Journey to the Center of the Flat Earth
by William Highsmith
“What ended your boycott of your own mind?” said Professor Liedenbrock.
Axel’s face reddened. “A science fiction novel, Uncle.”
“Yes, but what captured your attention? Naughty pictures?”
“No, Uncle, I went to your favorite antiquarian bookseller for a birthday gift recommendation. He’d found an unpublished signed manuscript that intrigued him. The central figures in the story share our surname.”
“I prefer reading mineralogy, but whatever animates your brain.” Professor Liedenbrock scratched his muttonchops. “What other coincidences did he find? He knows what I like.”
“Your interests in mineralogy, geology, and ancient languages—”
“May I have a look?” The professor extracted the manuscript from his nephew’s hands before an answer was given. He looked at it for a moment and turned ashen. “I should be done with this by morning.”
Axel awoke the next morning expecting a volley of complaints from his early-rising uncle about the lack of Schwarzbrot on his plate and coffee in his mug. However, the professor was still bent over his writing desk in the drawing room. Only the brilliant morning window light evicted him from his chair.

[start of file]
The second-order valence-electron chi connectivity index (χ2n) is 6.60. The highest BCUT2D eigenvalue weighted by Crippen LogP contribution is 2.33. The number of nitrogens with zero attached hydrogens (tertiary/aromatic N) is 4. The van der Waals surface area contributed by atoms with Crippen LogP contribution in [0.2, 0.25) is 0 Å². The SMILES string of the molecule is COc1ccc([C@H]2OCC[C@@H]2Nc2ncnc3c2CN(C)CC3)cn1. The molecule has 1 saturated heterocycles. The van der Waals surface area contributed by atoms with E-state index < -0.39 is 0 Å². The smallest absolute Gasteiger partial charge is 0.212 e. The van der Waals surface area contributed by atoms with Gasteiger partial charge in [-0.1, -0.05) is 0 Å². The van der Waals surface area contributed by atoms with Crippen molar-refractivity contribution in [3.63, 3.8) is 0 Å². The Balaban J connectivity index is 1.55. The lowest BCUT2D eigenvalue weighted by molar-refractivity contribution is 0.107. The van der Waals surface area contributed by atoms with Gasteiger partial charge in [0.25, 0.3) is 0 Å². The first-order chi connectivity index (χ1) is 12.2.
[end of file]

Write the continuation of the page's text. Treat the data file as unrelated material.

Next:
“What great fortune I’ve had,” said Professor Liedenbrock.
“That you didn’t wake up dead this morning?” Axel smiled at his patented joke.
“That you found this manuscript and I realized its value. A splendid combination.”
“You and I, Uncle?”
“Insight and dumb luck.”
Axel needn’t guess which of them pinned his fate on dumb luck. “So glad to be of service.”
“Begin travel arrangements for the two of us.”
Axel’s face looked like he’d bitten into bad pork. “Go somewhere? Where? When?”
“Iceland, of course. This weekend.”
“You’re pulling my chain, right?”
“A repulsive phrase, but no, we’ll depart from Hamburg-Fuhlsbüttel Airport. Please get the house in order. I have research to do and must consider further a coded message in the manuscript.” Professor Liedenbrock thought for a moment. “It is a mandate for us, that document you found, bordering on a prophecy.”
“The novel I bought?” said Axel.
“It may seem like a novel to you, but it’s a scientific journal. My great great grandfather’s long-lost journal, Journey to the Center of the Earth. He famously wrote his research findings in narrative form, rather than the stuffy manner of his time. Unfortunately, he was tainted by the round-earth nonsense of those days.” The professor clapped his hands. “A great day this is, Axel.”
Axel was speechless. His uncle hurried off to his offices at the university, showing no evidence of his sleepless night.